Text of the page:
May 2, 2015, Belhaven, NC to Coinjock, NC

We debated whether we should leave Belhaven and go only to Alligator River Marina, distance of about 45nm, or continue on to Coinjock, NC, a distance of about 76nm.  The NOAA forecast for the Alligator River and Albemarle Sound did not sound good on Friday night.  NOAA was predicting 15 to 20k winds for the river with 1’ waves, a small craft advisory until 10am for the Sound with 15 to 20k winds, and 1’ to 2’ waves for the rest of the day.  Because the Sound is relatively shallow, the high winds could easily create nasty conditions on the Sound, despite the 1’ to 2’ NOAA prediction.  When we got up Saturday morning we tuned into the local weather forecast, which predicted 10 to 15kt winds.  We decided to bypass Alligator River Marina and keep on cruising to Coinjock, NC.  That would leave us Sunday to get to Norfolk, VA where my sister lives and we planned to spend two days.

We quickly got our act together and by 6:40am, Adrienne was steering Curiosity out of the marina.  It was a grey, cold day when we left.  A number of other boats had already left the marina, so at least we weren’t the only crazy ones heading out.  The Pungo River was a little choppy but in a little over an hour we were in the Alligator River-Pungo River Canal – one of several man-made canals through North Carolina.  The canal was calm and peaceful.  Cruising here was easy with only the occasional sailboat to pass.

Banks of the Canal

Banks of the Canal

More Views

More Views

Alligator River - Pungo River Canal

Alligator River – Pungo River Canal

Sailboat in the Canal

Sailboat in the Canal

Exiting the canal, we entered Alligator River, which can be a nasty piece of water.  Today, with winds around 15kts, there was only a moderate chop and by 11:30am, we were passing through the Alligator River Swing Bridge.  Next up was the Albemarle Sound, a wide body of water with a nearly uniform depth of around 18 ft. which high winds can whip up into an ugly chop.  When we entered the Sound around noon, the winds were around 15 kts and Curiosity easily cut through the moderate chop.  The only problem was that Albemarle Sound was covered in crab pots that seem to be placed randomly across the route we wanted to take.  The choppy water made it almost impossible to see the pots until we were practically on top of them. So, for an hour and a half, Adrienne and I were on constant “pot watch.”  By 1:30pm, we were out of the Sound and into the North River.  The water was a little calmer and the pots were now just lining the channel.  So Adrienne and I could relax.  Or could we?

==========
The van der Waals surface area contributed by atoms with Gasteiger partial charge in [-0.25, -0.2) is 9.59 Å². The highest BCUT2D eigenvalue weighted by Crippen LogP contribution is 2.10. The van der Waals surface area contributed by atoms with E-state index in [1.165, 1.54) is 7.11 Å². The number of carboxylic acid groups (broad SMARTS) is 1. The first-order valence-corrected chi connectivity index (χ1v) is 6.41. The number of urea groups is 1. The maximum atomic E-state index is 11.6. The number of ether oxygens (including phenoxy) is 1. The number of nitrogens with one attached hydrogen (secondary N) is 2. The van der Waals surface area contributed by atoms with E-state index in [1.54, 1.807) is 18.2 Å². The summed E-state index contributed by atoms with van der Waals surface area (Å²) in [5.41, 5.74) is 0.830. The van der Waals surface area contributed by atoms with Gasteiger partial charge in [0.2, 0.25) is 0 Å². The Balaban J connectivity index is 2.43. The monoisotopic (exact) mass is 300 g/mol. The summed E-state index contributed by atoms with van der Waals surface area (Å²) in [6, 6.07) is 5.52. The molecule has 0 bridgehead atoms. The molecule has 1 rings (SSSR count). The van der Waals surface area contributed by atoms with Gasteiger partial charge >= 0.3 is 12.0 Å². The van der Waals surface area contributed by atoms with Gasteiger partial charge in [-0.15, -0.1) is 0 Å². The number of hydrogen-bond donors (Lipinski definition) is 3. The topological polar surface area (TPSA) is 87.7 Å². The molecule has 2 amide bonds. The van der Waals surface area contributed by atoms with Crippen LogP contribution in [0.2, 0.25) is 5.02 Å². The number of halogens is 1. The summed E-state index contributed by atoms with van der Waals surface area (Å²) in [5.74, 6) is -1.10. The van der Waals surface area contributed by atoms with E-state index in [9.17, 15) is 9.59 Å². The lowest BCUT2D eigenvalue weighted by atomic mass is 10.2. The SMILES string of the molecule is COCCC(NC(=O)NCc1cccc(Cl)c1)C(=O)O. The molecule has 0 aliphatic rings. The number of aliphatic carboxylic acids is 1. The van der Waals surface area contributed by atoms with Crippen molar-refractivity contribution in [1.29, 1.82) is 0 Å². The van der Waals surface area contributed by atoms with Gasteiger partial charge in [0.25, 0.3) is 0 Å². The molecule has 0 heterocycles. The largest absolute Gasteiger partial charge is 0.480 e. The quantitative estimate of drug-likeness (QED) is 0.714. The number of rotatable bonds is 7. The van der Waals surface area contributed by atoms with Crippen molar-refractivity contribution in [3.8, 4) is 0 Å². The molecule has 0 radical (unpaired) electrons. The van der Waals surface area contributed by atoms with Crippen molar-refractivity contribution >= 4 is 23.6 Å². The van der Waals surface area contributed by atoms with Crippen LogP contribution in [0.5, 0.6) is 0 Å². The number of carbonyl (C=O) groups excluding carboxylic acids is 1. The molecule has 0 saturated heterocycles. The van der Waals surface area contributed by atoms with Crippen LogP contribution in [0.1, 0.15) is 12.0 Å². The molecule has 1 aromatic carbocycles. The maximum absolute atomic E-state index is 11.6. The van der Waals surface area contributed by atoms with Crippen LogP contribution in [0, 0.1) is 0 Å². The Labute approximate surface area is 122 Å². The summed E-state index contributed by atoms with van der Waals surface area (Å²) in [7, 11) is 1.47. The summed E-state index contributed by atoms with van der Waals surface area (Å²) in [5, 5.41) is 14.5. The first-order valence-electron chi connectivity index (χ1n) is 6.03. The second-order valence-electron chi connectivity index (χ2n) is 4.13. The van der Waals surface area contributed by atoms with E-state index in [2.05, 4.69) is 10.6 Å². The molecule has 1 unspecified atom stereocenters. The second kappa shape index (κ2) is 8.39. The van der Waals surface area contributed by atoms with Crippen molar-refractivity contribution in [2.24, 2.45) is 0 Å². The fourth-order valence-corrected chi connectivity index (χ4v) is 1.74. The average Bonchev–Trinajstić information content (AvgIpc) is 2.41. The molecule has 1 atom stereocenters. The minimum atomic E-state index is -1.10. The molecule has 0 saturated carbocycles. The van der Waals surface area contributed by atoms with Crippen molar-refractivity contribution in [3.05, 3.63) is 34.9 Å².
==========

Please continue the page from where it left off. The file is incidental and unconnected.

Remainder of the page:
Around 2pm, as we were cruising along, I felt a sudden vibration in the engines.  I quickly pulled the engines back to neutral; shifted each into reverse and then into idle.  After doing this a few times, we began to increase our speed very slowly.  No vibration.  We must have hit a pot or a floating line, but either the cutter on our props cut the line or backing up unentangle it.  In any event we were back on our way and by 3pm, we were at Coinjock.

After we had tied up, washed the boat, checked to see if I could get a diver to check the props (I couldn’t – we are in the middle of nowhere), and tidied up, we walked down the dock to visit Sweet Baby Jane – another Fleming 55.  We had noticed the Fleming when we were docking and the owner had shouted hello to us.  However, you can’t really talk when you are docking.

Sweet Baby Jane is owned by Ken and Jane Fraser, a delightful British couple who keeps the boat in the States and periodically flies over to cruise the East Coast.  We all know that the British drive on the wrong side of the road; now we also know they go the wrong direction.  Every boat at the marina was heading north, except for Sweet Baby Jane – she was headed south to Daytona Beach.  After chatting for a while, we decided to have dinner together at the marina restaurant.

The Coinjock Restaurant looks like it belongs on the TV show Diners, Dives and Drive-Ins.  It looks like a nice dive, with an outdoor patio and a dark woody interior.  However, it is well known for its prime rib and very popular with locals.  In fact, the restaurant was filled with high school kids all dressed up for prom.  It struck us as a very strange place to have a prom dinner and the tuxedos and prom dresses seemed very out of place at the marina.  Nonetheless, the kids were having fun.

Dinner at the Coinjock Restaurant was quite good.  I had the fried shrimp, which was some of the best shrimp I have had all year.  Adrienne had fried chicken, which was also quite good.  Even better was the conversation.  We had a great time.

After dinner, we walked back to our boats and noticed that a small helicopter had landed next to the restaurant.  Someone had literally flown in for dinner.  Wow!  Hard to believe!  Dinner was good, but not that good.

Tomorrow, we are off to Norfolk.

 

 

 

 

 

 

 

 

 

 

 

 

 

 

 

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